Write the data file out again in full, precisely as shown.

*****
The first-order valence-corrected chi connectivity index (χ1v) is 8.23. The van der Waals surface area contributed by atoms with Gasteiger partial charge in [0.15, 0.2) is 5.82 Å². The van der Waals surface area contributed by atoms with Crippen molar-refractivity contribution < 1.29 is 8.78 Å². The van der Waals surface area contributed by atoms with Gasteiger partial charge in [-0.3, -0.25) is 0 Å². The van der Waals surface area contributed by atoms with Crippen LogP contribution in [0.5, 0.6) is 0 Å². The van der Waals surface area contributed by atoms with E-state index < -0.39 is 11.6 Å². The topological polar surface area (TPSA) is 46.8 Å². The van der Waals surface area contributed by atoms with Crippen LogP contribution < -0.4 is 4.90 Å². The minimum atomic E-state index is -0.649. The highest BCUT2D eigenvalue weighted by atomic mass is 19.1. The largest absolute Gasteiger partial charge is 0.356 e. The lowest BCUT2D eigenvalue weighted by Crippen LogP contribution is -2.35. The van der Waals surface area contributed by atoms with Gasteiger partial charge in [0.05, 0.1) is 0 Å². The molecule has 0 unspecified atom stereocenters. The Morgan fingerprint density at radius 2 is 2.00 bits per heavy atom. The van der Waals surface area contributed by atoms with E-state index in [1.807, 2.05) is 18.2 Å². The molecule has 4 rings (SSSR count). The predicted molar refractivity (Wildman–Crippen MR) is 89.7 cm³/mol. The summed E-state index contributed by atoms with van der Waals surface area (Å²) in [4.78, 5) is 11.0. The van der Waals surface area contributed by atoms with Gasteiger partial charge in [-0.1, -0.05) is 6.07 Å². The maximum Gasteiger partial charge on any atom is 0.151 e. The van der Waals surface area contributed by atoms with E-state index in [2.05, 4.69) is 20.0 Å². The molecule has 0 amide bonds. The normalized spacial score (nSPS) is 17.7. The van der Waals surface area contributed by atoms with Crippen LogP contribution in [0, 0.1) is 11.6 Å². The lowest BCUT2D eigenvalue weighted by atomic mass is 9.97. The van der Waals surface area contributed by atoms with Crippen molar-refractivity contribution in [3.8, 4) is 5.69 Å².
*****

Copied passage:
The first-order valence-corrected chi connectivity index (χ1v) is 8.23. The van der Waals surface area contributed by atoms with Gasteiger partial charge in [0.15, 0.2) is 5.82 Å². The van der Waals surface area contributed by atoms with Crippen molar-refractivity contribution < 1.29 is 8.78 Å². The van der Waals surface area contributed by atoms with Gasteiger partial charge in [-0.3, -0.25) is 0 Å². The van der Waals surface area contributed by atoms with Crippen LogP contribution in [0.5, 0.6) is 0 Å². The van der Waals surface area contributed by atoms with E-state index < -0.39 is 11.6 Å². The topological polar surface area (TPSA) is 46.8 Å². The van der Waals surface area contributed by atoms with Crippen LogP contribution < -0.4 is 4.90 Å². The minimum atomic E-state index is -0.649. The highest BCUT2D eigenvalue weighted by atomic mass is 19.1. The largest absolute Gasteiger partial charge is 0.356 e. The lowest BCUT2D eigenvalue weighted by Crippen LogP contribution is -2.35. The van der Waals surface area contributed by atoms with Gasteiger partial charge in [0.05, 0.1) is 0 Å². The molecule has 0 unspecified atom stereocenters. The Morgan fingerprint density at radius 2 is 2.00 bits per heavy atom. The van der Waals surface area contributed by atoms with E-state index in [1.807, 2.05) is 18.2 Å². The molecule has 4 rings (SSSR count). The predicted molar refractivity (Wildman–Crippen MR) is 89.7 cm³/mol. The summed E-state index contributed by atoms with van der Waals surface area (Å²) in [4.78, 5) is 11.0. The van der Waals surface area contributed by atoms with Gasteiger partial charge in [-0.1, -0.05) is 6.07 Å². The maximum Gasteiger partial charge on any atom is 0.151 e. The van der Waals surface area contributed by atoms with E-state index in [2.05, 4.69) is 20.0 Å². The molecule has 0 amide bonds. The normalized spacial score (nSPS) is 17.7. The van der Waals surface area contributed by atoms with Crippen LogP contribution in [0, 0.1) is 11.6 Å². The lowest BCUT2D eigenvalue weighted by atomic mass is 9.97. The van der Waals surface area contributed by atoms with Crippen molar-refractivity contribution in [3.8, 4) is 5.69 Å².